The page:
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Depression & Mental Health Blog
July 7, 2021
MHC @ DH
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How Depression is Different in Men and Women

Though some symptoms overlap, depression can affect men and women differently. Learning to recognize the symptoms of depression in both genders is crucial to understanding how to help a loved one who is depressed get the help they need.

What Is Depression?

Clinical depression is often diagnosed for people who meet certain medical criteria, one of which is length of time the person has been affected by feelings of sadness or discouragement. If you have been feeling depressed or hopeless for longer than two weeks, you may have clinical depression. This is a treatable condition, but it can worsen if left unchecked. Here's how men and women experience depression differently.

Depression In Women

Women suffer a higher incidence of depression than men, which may be due to their hormone shifts and biological causes. These numbers may also be skewed because women report feelings of depression more than men. Women's depression may be more likely to develop because of their tendency to ruminate about their emotions, whereas men are more likely to distract themselves from emotions when they feel sad or upset. Women are more vulnerable to depression after a stressful event such as a death of a loved one or a job loss. As stress hormones interact with a woman's mood-regulating hormones and reproductive hormones, they may also become vulnerable to depression.

Depression In Men

When men become depressed, it may be tougher for loved ones to recognize. While women may be more inclined to cry, men may become angry or more irritable. Though men suffer a lower incidence of depression, in part, because they are less likely to express their feelings, they are more likely to abuse alcohol or drugs. It's also important to note that men are more likely than women to commit suicide.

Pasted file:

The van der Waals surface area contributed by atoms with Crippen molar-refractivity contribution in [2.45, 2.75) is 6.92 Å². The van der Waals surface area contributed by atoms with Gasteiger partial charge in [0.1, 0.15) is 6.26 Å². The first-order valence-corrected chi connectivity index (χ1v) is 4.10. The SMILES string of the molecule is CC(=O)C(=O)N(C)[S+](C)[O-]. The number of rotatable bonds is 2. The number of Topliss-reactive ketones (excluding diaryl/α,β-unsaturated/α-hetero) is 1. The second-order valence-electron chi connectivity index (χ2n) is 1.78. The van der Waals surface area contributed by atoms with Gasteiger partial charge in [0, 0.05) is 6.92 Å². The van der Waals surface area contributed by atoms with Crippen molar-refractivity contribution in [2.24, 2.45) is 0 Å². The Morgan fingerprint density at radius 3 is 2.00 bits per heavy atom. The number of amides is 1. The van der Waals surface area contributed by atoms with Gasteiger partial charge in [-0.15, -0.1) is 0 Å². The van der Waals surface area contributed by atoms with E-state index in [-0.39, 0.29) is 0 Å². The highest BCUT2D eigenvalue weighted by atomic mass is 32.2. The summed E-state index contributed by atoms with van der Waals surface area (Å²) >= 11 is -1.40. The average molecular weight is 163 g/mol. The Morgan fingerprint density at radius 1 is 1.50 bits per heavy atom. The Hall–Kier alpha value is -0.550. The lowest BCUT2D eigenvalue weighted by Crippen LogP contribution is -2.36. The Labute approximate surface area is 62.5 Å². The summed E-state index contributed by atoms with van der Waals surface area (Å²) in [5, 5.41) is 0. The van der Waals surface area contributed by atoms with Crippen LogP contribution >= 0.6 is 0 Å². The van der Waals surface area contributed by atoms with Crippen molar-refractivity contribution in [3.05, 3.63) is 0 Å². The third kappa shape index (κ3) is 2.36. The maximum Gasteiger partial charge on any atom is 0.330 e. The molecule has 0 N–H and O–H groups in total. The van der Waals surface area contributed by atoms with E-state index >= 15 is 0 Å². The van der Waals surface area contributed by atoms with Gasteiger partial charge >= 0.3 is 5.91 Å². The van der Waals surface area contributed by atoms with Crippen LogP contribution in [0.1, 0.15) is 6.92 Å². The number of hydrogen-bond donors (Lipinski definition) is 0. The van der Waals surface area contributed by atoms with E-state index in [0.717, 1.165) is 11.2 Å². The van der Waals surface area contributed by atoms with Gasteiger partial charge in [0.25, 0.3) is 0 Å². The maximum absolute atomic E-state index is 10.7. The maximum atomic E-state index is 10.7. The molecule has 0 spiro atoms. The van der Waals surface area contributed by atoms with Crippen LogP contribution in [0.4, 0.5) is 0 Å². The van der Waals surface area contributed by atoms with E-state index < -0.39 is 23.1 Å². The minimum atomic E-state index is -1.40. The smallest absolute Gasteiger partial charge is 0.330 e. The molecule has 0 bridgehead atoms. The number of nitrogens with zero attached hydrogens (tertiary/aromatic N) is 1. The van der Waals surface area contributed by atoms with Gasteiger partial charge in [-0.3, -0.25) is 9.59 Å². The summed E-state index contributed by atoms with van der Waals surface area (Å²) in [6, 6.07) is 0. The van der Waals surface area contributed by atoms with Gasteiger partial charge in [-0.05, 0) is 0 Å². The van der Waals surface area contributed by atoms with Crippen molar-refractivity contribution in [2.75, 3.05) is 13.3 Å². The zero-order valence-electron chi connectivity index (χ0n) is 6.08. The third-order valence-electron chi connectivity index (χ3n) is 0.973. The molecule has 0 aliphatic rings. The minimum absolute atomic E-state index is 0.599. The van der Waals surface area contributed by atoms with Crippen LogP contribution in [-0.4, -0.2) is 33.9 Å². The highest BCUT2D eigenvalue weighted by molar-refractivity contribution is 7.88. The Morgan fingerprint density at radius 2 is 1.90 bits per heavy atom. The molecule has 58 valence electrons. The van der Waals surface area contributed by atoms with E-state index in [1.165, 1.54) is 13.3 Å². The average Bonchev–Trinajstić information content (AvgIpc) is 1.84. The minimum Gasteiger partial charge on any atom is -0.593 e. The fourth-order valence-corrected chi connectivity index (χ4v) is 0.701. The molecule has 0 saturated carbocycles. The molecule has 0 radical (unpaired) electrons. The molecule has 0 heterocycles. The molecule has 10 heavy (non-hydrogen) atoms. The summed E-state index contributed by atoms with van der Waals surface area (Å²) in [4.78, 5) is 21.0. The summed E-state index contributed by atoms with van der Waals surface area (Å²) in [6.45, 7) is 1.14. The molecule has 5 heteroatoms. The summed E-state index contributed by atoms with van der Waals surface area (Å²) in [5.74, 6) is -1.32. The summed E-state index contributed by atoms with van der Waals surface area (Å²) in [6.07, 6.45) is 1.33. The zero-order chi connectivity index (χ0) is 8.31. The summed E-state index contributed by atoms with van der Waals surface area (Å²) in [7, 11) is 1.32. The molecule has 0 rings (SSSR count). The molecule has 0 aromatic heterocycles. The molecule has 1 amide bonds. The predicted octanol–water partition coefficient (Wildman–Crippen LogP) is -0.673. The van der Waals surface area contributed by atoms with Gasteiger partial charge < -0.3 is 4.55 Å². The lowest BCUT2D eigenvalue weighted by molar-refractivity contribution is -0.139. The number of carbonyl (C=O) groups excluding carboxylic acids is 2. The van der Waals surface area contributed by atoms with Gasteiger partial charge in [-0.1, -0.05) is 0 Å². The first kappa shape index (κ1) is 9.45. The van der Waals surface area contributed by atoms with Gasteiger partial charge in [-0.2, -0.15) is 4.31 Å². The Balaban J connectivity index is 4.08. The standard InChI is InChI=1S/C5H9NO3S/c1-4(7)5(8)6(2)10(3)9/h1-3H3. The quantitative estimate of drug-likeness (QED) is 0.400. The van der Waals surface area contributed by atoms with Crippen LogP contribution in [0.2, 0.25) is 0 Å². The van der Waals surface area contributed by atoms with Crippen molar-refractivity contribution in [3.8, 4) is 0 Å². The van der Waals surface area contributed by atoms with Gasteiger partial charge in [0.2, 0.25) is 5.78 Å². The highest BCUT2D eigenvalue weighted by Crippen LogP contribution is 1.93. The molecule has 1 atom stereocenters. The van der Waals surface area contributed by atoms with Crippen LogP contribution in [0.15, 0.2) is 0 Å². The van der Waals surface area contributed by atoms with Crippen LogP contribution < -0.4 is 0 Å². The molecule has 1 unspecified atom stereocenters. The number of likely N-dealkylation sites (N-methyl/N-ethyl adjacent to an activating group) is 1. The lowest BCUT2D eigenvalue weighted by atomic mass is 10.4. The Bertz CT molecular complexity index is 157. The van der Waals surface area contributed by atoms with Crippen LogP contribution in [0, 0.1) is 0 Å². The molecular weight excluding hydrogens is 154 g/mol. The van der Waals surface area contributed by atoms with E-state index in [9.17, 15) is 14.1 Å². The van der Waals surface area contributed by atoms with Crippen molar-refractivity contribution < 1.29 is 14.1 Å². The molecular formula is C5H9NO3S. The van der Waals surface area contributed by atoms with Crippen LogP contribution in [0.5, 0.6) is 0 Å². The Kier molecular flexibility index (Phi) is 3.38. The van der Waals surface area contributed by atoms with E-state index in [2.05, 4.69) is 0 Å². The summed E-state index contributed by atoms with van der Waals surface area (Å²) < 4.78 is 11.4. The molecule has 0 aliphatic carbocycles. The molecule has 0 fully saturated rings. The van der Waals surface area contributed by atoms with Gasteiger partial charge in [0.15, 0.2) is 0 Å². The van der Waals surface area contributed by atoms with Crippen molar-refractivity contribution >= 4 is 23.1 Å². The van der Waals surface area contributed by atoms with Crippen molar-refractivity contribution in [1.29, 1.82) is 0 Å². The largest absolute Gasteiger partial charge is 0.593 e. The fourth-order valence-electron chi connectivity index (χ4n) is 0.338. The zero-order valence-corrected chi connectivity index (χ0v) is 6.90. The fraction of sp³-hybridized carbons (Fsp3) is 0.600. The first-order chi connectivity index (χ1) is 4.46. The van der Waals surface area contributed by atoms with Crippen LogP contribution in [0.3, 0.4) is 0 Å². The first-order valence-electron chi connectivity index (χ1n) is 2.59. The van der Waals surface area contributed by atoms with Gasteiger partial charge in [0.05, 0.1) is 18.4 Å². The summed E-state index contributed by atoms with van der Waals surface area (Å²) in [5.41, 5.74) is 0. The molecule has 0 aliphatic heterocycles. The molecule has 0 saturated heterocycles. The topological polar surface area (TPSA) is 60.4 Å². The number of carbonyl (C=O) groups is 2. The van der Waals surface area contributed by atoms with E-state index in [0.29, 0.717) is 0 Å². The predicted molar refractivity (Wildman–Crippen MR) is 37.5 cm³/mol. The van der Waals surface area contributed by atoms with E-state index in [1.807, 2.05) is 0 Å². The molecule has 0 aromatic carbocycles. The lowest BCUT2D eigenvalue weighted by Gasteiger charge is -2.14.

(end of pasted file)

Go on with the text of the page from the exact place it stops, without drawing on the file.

The Definitive Difference

While there are various reasons, both biologically and socially, for how depression is different in men and women, the definitive one is that men are less likely to show that they are depressed. This may be due to their biological makeup and/or an ability to deflect their thoughts away from their feelings. A big part of this is cultural gender norms and societal expectations – men feel compelled to show strength even in the face of profound emotional distress. Unfortunately, mistaking depression for weakness may cause men to avoid treatment for longer – very much to their detriment. During this time, their depression can worsen. It is important for us as individuals to approach people with openness and acceptance, so they feel safe to express their emotions, both happy and sad.

Treatment For Depression

Both men and women can benefit greatly from psychotherapy and antidepressants when it comes to depression. Because men and women are different, their therapy programs for depression will be structured slightly different to be customized to their individual needs. The one thing that doesn't change is the necessity of treatment: the sooner both men and women seek treatment, the sooner they can manage their condition in a healthy, constructive manner. If you are suffering from depression, you should seek treatment. Depression is a serious mental disorder that isn't likely to go away on its own. Treatment can help sufferers overcome their current bout with depression and may even arm them with coping strategies for preventing depressive episodes down the road. The Mental Health Center at Destination Hope has patient-focused programs that combine various treatment approaches in order to ensure the best treatment program to allow people to live a happier and healthier life.

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